In Cheney's suggested narrative, the point is to blur the difference between a reasonable view -- say, "Saddam Hussein is a bad guy, and dangerous, and we ought to pursue some kind of containment policy" -- and the kind of cowboy craziness exemplified by the Bush administration.

The idea is to pull all nuance out of political discourse, and to do it in a way that makes it seem impossible that anyone could disagree with you. If some pesky Democrat tries to criticize you, then they have the choice of either falling into the category you've carefully prepared for them or sounding as if their criticism isn't motivated by actual disagreement but, instead, by some sick desire for personal power.

Frankly, I don't have the slightest idea what can be done about this. One possibility is to do it better, to define the issues before your opponent, or in a way that swamps you opponent's attempt. I think that the Democrats often try to do this, but meet with limited success for a variety of reasons. But even when the Democrats succeed, I'm not satisfied with the result.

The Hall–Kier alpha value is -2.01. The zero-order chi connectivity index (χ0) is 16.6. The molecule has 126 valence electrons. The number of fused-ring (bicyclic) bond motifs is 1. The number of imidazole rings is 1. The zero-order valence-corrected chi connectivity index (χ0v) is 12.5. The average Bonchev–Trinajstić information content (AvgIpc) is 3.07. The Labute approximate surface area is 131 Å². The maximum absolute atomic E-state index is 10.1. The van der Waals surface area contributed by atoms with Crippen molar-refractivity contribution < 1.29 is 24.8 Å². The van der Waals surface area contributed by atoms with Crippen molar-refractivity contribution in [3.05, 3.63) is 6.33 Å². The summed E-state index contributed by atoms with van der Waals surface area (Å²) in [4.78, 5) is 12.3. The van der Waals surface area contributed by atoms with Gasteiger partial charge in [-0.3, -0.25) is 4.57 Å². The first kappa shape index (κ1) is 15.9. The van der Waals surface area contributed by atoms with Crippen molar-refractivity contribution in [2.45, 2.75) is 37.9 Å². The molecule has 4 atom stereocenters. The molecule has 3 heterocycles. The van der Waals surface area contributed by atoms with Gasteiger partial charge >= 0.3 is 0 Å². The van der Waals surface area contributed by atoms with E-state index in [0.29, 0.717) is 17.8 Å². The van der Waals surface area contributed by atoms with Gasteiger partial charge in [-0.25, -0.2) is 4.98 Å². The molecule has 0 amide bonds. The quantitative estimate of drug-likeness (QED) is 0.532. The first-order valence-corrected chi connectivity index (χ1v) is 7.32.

Sometimes, and this may be one of those times, I find myself in the grips of profound skepticism about the possibility of building a functional democracy. Either people want to participate actively in the process of self-government, or they don't. If they did, they'd pay enough attention to keep people like Cheney and Bush from manipulating them. But they don't pay enough attention. So they don't really want democracy.

But this is just the line of thought that leads you to turn into a Dick Cheney or a George Bush.

+ - + - + main + - + - +